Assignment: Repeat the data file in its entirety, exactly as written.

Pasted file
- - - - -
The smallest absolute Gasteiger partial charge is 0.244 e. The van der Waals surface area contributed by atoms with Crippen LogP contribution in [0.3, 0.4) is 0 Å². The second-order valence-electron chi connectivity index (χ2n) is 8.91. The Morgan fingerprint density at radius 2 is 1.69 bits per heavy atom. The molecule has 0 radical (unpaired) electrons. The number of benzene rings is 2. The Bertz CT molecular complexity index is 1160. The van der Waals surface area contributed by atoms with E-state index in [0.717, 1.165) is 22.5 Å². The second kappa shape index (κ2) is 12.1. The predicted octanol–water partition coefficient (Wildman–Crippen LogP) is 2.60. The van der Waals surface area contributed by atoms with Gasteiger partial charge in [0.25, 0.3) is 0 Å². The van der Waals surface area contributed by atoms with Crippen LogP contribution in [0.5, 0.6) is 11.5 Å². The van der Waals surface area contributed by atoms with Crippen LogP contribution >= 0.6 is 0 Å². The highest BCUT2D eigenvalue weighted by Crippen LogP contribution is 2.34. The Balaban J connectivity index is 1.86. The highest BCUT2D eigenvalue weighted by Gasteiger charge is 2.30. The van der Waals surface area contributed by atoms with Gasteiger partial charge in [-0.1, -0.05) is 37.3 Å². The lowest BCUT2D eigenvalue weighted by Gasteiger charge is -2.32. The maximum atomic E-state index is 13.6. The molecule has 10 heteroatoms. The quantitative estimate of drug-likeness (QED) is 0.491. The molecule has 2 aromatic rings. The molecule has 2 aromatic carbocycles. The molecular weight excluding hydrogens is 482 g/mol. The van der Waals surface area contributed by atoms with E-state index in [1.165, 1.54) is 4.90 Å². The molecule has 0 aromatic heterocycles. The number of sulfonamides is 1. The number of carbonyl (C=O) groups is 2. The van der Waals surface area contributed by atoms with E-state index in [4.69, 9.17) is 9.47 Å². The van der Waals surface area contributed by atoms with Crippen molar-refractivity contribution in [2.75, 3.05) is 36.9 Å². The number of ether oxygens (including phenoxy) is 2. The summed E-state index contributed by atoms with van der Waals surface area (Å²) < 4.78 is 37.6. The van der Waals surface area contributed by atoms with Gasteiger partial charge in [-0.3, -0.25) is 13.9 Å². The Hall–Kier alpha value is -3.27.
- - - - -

The smallest absolute Gasteiger partial charge is 0.244 e. The van der Waals surface area contributed by atoms with Crippen LogP contribution in [0.3, 0.4) is 0 Å². The second-order valence-electron chi connectivity index (χ2n) is 8.91. The Morgan fingerprint density at radius 2 is 1.69 bits per heavy atom. The molecule has 0 radical (unpaired) electrons. The number of benzene rings is 2. The Bertz CT molecular complexity index is 1160. The van der Waals surface area contributed by atoms with E-state index in [0.717, 1.165) is 22.5 Å². The second kappa shape index (κ2) is 12.1. The predicted octanol–water partition coefficient (Wildman–Crippen LogP) is 2.60. The van der Waals surface area contributed by atoms with Gasteiger partial charge in [0.25, 0.3) is 0 Å². The van der Waals surface area contributed by atoms with Crippen LogP contribution in [0.5, 0.6) is 11.5 Å². The van der Waals surface area contributed by atoms with Crippen LogP contribution >= 0.6 is 0 Å². The highest BCUT2D eigenvalue weighted by Crippen LogP contribution is 2.34. The Balaban J connectivity index is 1.86. The highest BCUT2D eigenvalue weighted by Gasteiger charge is 2.30. The van der Waals surface area contributed by atoms with Gasteiger partial charge in [-0.1, -0.05) is 37.3 Å². The lowest BCUT2D eigenvalue weighted by Gasteiger charge is -2.32. The maximum atomic E-state index is 13.6. The molecule has 10 heteroatoms. The quantitative estimate of drug-likeness (QED) is 0.491. The molecule has 2 aromatic rings. The molecule has 2 aromatic carbocycles. The molecular weight excluding hydrogens is 482 g/mol. The van der Waals surface area contributed by atoms with E-state index in [1.165, 1.54) is 4.90 Å². The molecule has 0 aromatic heterocycles. The number of sulfonamides is 1. The number of carbonyl (C=O) groups is 2. The van der Waals surface area contributed by atoms with E-state index in [4.69, 9.17) is 9.47 Å². The van der Waals surface area contributed by atoms with Crippen molar-refractivity contribution in [2.75, 3.05) is 36.9 Å². The number of ether oxygens (including phenoxy) is 2. The summed E-state index contributed by atoms with van der Waals surface area (Å²) < 4.78 is 37.6. The van der Waals surface area contributed by atoms with Gasteiger partial charge in [-0.3, -0.25) is 13.9 Å². The Hall–Kier alpha value is -3.27.